James J. Braddock, the Cinderella Man who scored one of the greatest heavyweight upsets in boxing history when he beat Max Baer in 1935 for the title, is now in the midst of his second great comeback. With a couple of big books, including Jeremy Schaap's excellent "Cinderella Man," and the new movie by the same title (Schaap was not involved in the film), his story is everywhere.
Schaap's book is compelling stuff and worth the read. Going to check out the movie, and don't want to turn a few hundred pages? Read on for a look at how the screen version of Braddock compares to the real man.
In Reel Life: Opening credits: Ron Howard, director. Russell Crowe
as James Braddock.
In Real Life: Imagine this: Billy Bob Thornton directing Ben Affleck as Braddock. That appeared to be the most likely scenario back in August of 2000, when Greg Dean Schmitz, who writes "Greg's Previews" for Yahoo!, began tracking the production.
In Reel Life: It's the late 1920s, and Braddock (Crowe)
is a promising young boxer celebrating a victory with his manager, Joe
Gould (Paul Giamatti).
In Real Life: Yep. Braddock was on his way up as a light heavyweight until, at age 24, he suffered a humiliating defeat to champion Tommy Loughran. He didn't recover for years, and went from being young and flush in the Roaring '20s to a poor, journeyman boxer by the early 1930s.
|Check out The Sports Guy's review and Page 3's interview with Russell Crowe, and then vote for best boxing nickname ever. For original Braddock-Baer fight video, check out ESPN360.com.|
In Real Life: It looked like it. Braddock wouldn't fight again for nine months.
In Reel Life Braddock goes right back to looking for work,
using shoe polish to blacken the cast, in order to hide it. Only a few of the
hundreds of men who line up get work, and Braddock is one of them.
This is due to his mild subterfuge and the help of his new friend,
Mike Wilson (Paddy Considine). Mike's a former Wall Street broker,
who lost it all in the great crash of 1929.
In Real Life Braddock didn't go back to work until the cast was off, writes Schaap. And Wilson? Never existed.
In Reel LifeThe Braddocks miss payment on their milk, and it
stops being delivered. Then they fail to pay their electric bill, and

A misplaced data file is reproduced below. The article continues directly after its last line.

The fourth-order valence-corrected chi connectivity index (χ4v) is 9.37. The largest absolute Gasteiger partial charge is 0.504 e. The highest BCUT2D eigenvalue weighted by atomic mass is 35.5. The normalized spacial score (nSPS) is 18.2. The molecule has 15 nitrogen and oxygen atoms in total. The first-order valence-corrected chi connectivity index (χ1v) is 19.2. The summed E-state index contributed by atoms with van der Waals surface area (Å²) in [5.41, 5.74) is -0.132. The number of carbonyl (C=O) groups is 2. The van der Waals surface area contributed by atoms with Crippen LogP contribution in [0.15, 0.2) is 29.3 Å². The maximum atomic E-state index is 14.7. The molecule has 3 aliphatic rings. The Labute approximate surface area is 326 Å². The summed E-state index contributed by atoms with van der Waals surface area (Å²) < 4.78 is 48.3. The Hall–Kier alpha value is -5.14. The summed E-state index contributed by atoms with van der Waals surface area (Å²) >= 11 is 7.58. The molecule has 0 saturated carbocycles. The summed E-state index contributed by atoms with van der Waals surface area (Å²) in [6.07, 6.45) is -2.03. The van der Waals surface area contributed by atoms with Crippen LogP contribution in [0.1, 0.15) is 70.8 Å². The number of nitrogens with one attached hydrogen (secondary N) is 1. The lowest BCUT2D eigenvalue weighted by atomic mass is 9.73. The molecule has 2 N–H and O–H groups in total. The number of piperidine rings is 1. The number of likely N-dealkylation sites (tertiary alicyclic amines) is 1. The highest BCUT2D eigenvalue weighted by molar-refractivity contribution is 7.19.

their electricity is shut off. It's winter, it's cold, and they're in
In Real Life: All true.
In Reel Life: When winter comes, it's very cold, and with no
electricity, we see Jim talking to his wife, Mae (Renée Zellweger), in
the kitchen in their dismal apartment. In the same room, the
children sleep. We can see the vapor come from Jim and Mae's mouths
when they speak, and from the children's mouths as they sleep.
In Real Life: Modern tech. That vapor was artificially created, filmed "live," and inserted later using computers.
In Reel Life: There's snow on the streets.
In Real Life: That's Toronto in August. Specifically, Victoria Street got the summer-snow treatment.
In Reel Life: Desperate to pay the bills, Jim goes to
Madison Square Garden, hat in hand, literally. He's begging from the minions of the flamboyant and powerful promoter Jimmy Johnston (Bruce McGill). Johnston, with a sneer, reluctantly slips a few quarters into the hat.
In Real Life: Jim did go begging straight to Gould, who got the $35 he needed straight from Johnston.
In Reel Life: Braddock goes on "relief." He says he got $19 a month,
but it isn't enough.
In Real Life: Mostly true. For 10 months, according to Schaap, the Braddocks got $24 a month.
In Reel Life: Braddock's first big fight back, against John
"Corn" Griffin, takes place at the Garden. The next two are
also at MSG, with the final bout in the movie, the heavyweight title
fight against Max Baer, taking place at the Madison Square Garden Bowl in Long Island City.
In Real Life: The first fight was actually at the MSG Bowl in Long Island City, not in Madison Square Garden. The next two bouts were at Madison Square Garden, as depicted in the film. And the Braddock-Baer bout did take place in Long Island City.
All of the bouts, in fact, were filmed in Toronto at the old Maple Leaf Gardens, dolled up with a Madison Square Garden marquee. When it stood in for the Bowl instead of the indoor MSG, the roof was digitally removed.
In Reel Life: Braddock goes almost directly from being a
longshoreman to fighting contender Corn Griffin (Art Binkowski). He
doesn't get any chance to train for the fight.
In Real Life: True.
In Reel Life: Al Fazin (Rance Howard) is the ring announcer for
the fight, and also for the heavyweight title fight.
In Real Life: That's Ron Howard's father. "The Braddock-Baer fight was the first fight my father ever remembers hearing," says Howard in the film's production notes. "When I was growing up, my dad would always tell me the story of Jim Braddock."